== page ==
This will allow HTML parsers to better understand the content on your site, which can help maintain search rankings.

Don’t Use Relative Paths In Your Rel-Canonical

Don’t take shortcuts when implementing rel-canonical tags. Illyes strongly advises spelling out the entire URL path:

Google’s Gary Illyes Answers Your SEO Questions On LinkedInScreenshot from: linkedin.com/in/garyillyes/, January 2023.

Saving a few bytes using a relative path in the rel-canonical tag isn’t worth the potential issues it could cause.

Using relative paths may result in search engines treating it as a different URL, which can confuse search engines.

Spelling out the full URL path eliminates potential ambiguity and ensures that search engines identify the correct URL as the preferred version.

In Summary

By answering questions sent to him via direct message and offering his expertise, Illyes is giving back to the community and providing valuable insights on various SEO-related topics.

This is a testament to Illyes’ dedication to helping people understand how Google works. Send him a DM, and your question may be answered in a future LinkedIn post.


Source: LinkedIn

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Everything You Need To Know

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Of all the many, many functions available in Google Ads, I have a few that are my favorites. And sitelink assets – previously known as sitelink extensions – are at the top of my list.

Why? Because they’re so versatile. You can do almost anything with them if you think through your strategy carefully.

For example, you can use the mighty sitelink in your advertising to:

  • Promote low search volume themes.
  • Push lagging products out the door.
  • Maximize hot sellers.
  • Highlight certain product categories.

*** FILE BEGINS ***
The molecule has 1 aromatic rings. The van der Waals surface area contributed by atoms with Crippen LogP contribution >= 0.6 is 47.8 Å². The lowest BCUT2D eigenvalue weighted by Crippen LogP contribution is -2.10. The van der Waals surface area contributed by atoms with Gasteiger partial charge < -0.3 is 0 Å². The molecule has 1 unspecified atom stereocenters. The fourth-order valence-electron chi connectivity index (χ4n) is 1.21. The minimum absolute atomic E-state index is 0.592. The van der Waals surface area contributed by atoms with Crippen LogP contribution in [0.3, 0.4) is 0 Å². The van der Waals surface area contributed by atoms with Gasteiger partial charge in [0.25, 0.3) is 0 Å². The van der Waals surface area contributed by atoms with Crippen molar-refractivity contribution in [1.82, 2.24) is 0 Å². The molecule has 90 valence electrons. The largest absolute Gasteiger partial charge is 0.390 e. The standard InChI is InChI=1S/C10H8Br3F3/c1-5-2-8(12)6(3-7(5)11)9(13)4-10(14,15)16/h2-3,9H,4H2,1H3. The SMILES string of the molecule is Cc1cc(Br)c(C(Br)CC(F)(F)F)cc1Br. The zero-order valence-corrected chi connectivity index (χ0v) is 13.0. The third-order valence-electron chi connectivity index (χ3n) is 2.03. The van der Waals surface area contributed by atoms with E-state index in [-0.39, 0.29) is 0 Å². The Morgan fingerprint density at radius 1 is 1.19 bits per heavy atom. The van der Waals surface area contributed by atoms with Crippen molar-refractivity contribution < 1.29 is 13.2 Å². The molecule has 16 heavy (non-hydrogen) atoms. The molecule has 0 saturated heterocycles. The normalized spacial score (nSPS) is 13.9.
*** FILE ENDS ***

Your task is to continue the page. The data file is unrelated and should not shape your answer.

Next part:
• Answer common questions.
  • Handle PR problems.

And that’s just a start! Sitelink assets can almost do it all.

Best Practices For Using Sitelink Assets Extensions

If you truly want to get the most out of your sitelinks, you need to think about your intention.

To help you with that, I’m going to lay out a few sitelink guidelines.

1. Get clear on your objectives. Before you start, you need to think about your goals. What are you trying to achieve with these assets? Are you advertising products or services? Will the asset work well with both branded and non-branded keywords? Your answers to these questions will help determine if your sitelinks are versatile and useful to the searcher.

2. Use sitelinks as part of your larger strategy. Don’t think of your sitelinks in isolation. You should also consider the accompanying ad, landing page, and other assets. Make sure they all work together in service to your overarching strategy.

3. Use a mix of sitelinks. Sitelinks can serve multiple purposes, so make sure you’re using a variety. For example, you don’t want to use every sitelink on an ad to promote on-sale products. Instead, use a mix. One could promote an on-sale product, one could generate leads, one could highlight a new product category, and one could direct prospective clients to useful information.